Reach: Thomson Reuters is the world’s largest international multimedia news agency, providing investing news, world news, business news, technology news, headline news, small business news, news alerts, personal finance, stock market, and mutual funds information available on Reuters.com, video, mobile, and interactive television platforms.
Additional “On Everest” coverage: WCCO, KTTC, St. Cloud Times,
Post-Bulletin, San Francisco Chronicle, Chicago Tribune, Washington Post, Huffington Post, News24, World Bulletin, Baltimore Sun, Economic Times, St. Louis Today, WHTC (Mich), WGME (Maine), Houston County News, Huffington Post, Post-Bulletin, EmaxHealth, KAAL, KSTP, MPR, Pioneer Press, KIMT, WKBT La Crosse, Grand Forks Herald, KTTC, KAAL, Discovery News.
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Wall Street Journal
The Guide to Beating a Heart Attack
by Ron Winslow
Here's the good news: Heart disease and its consequences are largely preventable. The bad news is that nearly one million Americans will suffer a heart attack this year. Guidelines urge three hours a week of brisk exercise to maintain heart health, but many people who can't find the time to work up a sweat for 30 minutes most days don't bother. “It's the all or nothing phenomenon,” says Martha Grogan, a cardiologist at Mayo Clinic.
Circulation: The Wall Street Journal, a US-based newspaper published by Dow Jones & Company, is tops in newspaper circulation in America with an average circulation of 2 million copies on weekdays.
Context: It’s not often that Mayo Clinic gets three of its physicians included on one story, but that is the case here. Martha Grogan, M.D., Sharonne Hayes, M.D., and Tom Allison, M.D., all Mayo Clinic cardiologists, are featured in the story. What’s more, Mayo Clinic was also mentioned in two other stories in The Wall Street Journal on the same day: Melinda Beck’s Health Journal column and Laura Lando’s The Informed Patient column.
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Florida Times Union
New device at Mayo Clinic 'a game changer' for acid reflux
by Charlie Patton
Gastrointestinal reflux disease, commonly referred to as GERD, was making Sandy Deakins miserable…"I expect this device to be a game changer for the treatment of GERD in select patients who have failed management with drugs," said C. Daniel Smith, the Mayo Clinic surgeon who implanted Deakins' device.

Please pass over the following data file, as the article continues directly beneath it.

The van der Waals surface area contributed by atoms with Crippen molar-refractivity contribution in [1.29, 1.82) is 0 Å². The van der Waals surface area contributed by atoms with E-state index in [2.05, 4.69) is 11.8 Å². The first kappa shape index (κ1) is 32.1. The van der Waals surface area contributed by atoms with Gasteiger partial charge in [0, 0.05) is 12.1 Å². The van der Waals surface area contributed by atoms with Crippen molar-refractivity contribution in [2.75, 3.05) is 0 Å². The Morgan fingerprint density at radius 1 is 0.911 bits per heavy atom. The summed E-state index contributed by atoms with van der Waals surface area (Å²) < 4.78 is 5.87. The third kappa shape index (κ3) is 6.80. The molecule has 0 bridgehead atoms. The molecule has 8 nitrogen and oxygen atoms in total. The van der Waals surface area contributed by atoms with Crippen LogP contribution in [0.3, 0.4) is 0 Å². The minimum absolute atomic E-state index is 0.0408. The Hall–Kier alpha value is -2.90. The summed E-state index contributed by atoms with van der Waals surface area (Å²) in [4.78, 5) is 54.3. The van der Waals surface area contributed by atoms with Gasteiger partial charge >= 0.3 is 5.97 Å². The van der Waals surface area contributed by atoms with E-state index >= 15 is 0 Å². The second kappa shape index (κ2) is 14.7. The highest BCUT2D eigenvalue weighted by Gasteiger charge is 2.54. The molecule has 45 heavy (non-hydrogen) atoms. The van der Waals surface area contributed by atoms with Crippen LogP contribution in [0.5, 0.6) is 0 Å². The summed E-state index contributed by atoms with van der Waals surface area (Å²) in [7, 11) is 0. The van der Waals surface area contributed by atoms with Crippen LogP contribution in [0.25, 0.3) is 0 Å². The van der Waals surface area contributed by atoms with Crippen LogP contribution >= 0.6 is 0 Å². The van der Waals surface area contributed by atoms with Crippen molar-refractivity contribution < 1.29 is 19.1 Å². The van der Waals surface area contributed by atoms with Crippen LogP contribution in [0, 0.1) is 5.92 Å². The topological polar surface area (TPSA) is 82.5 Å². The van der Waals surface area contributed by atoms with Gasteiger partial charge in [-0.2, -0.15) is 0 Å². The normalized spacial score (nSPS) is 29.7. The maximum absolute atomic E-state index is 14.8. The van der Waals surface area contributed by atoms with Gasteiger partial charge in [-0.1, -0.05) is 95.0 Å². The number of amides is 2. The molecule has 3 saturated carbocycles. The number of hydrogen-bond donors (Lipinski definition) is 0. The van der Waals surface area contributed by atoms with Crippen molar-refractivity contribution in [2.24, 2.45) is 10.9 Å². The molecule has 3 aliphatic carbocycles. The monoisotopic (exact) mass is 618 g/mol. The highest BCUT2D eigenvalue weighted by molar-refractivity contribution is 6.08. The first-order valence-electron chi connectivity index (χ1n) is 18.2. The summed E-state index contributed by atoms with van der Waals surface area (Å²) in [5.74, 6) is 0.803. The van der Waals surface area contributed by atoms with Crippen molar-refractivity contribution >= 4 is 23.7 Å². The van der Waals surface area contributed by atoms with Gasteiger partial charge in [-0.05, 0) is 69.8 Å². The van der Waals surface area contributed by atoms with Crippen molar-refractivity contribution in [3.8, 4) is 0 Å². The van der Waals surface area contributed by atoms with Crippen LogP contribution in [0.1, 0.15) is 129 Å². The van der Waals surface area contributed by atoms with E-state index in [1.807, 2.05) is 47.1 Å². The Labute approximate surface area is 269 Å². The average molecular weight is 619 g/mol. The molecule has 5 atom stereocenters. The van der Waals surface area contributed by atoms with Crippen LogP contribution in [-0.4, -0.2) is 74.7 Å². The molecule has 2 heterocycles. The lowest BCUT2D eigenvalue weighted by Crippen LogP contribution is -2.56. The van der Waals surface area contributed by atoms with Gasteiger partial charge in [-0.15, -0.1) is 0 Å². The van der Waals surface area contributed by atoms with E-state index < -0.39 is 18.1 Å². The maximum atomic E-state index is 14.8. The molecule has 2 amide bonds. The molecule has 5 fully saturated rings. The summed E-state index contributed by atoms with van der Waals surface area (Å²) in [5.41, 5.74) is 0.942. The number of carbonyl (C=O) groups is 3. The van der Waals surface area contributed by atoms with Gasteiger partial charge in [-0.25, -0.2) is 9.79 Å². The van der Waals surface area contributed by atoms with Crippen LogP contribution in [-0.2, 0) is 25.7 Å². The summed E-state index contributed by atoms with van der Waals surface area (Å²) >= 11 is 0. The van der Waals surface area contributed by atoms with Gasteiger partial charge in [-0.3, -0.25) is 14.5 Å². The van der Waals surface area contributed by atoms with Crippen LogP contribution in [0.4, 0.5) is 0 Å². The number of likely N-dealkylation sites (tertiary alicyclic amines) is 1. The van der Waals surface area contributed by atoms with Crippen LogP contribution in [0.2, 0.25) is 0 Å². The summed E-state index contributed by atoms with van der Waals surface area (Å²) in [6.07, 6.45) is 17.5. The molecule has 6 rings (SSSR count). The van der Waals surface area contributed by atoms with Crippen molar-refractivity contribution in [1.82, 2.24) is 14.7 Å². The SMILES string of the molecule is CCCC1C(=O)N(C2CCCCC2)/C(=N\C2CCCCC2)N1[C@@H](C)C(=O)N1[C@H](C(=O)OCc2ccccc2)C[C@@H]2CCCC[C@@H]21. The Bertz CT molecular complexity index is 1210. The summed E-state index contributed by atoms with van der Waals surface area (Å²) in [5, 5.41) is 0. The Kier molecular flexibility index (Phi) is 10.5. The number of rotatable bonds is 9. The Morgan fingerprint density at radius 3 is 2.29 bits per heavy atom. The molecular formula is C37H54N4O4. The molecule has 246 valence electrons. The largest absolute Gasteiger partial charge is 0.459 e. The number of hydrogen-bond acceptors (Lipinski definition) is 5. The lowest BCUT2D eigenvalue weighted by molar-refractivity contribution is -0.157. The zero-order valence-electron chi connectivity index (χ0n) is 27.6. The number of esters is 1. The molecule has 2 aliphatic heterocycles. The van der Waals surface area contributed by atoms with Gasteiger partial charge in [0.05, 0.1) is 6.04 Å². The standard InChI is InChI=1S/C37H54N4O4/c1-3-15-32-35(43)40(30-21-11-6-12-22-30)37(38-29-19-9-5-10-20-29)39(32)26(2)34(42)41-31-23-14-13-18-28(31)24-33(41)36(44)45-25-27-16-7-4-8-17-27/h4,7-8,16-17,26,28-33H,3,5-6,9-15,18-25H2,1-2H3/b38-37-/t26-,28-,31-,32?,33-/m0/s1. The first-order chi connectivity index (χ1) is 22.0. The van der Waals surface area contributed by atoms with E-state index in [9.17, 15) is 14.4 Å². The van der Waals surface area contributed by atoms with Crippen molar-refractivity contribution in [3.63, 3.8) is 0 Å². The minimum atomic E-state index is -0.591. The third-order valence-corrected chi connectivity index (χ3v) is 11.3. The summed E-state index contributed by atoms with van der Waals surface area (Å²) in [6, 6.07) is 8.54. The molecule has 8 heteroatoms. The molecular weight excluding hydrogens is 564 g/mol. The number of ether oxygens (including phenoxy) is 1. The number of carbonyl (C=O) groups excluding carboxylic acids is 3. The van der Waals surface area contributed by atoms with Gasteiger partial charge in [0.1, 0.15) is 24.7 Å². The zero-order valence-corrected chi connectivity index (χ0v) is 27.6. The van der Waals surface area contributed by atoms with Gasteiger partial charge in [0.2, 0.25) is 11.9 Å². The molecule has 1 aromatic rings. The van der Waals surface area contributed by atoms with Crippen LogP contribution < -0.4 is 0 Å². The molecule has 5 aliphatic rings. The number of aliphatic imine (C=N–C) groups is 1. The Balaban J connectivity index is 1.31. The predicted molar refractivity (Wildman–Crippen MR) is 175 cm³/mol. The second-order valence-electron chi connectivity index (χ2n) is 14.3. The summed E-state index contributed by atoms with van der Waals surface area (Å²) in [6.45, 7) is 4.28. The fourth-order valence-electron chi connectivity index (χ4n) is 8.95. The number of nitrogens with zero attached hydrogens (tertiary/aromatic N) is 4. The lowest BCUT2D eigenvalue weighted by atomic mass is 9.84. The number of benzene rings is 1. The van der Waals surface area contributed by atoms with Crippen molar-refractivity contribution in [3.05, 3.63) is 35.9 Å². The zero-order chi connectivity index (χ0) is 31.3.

Public Affairs Contact: firstname.lastname@example.org
Florida Times Union
First Coast experts hail breast cancer study; but sound cautious note
by Charlie Patton
Two of Jacksonville's leading experts on the treatment of breast cancer, Edith Perez of the Mayo Clinic and Shahla Masood of Shands Jacksonville, hailed the study on classifying tumors as an important next step in research on breast cancer… "This is very fascinating work," said Perez, deputy director of the Mayo Clinic Cancer Center and director of its Breast Program in Jacksonville.
Context: Mayo Clinic in Florida issued a news release April 16. Mayo Clinic researchers have discovered a new class of molecular mutation in various forms of breast cancer, a finding that may shed new light on development and growth of different types of breast tumors. Called fusion transcripts, the mutated forms of RNA may also provide a way to
identify tumor subtypes and offer new strategies to treat them, investigators say. Their study, published in the April 15 issue of Cancer Research, is the first to systematically search for fusion genes and fusion transcripts linked to different types of breast tumors. Senior investigator Edith Perez, M.D., deputy director of the Mayo Clinic Comprehensive Cancer Center in Florida and director of the Breast Cancer Translational Genomics Program, is frequently sought out by journalists for her expertise.
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Tags: Breast Cancer, Cardiology, Dr. Bruce Johnson, Dr. C. Daniel Smith, Dr. Edith Perez, Dr. Martha Grogan, Dr. Sharonne Hayes, Dr. Tom Allison, Facilities, Florida Times-Union, Fox News, gastrointestinal reflux, GI, Mayo Clinic Cancer Center, Mayo Clinic in the News, Mayo Clinic Jacksonville, Mayo Clinic Rochester, Mount Everest, Reuters, Shahla Masood, Star Tribune, Technology, Wall Street Journal, Wellness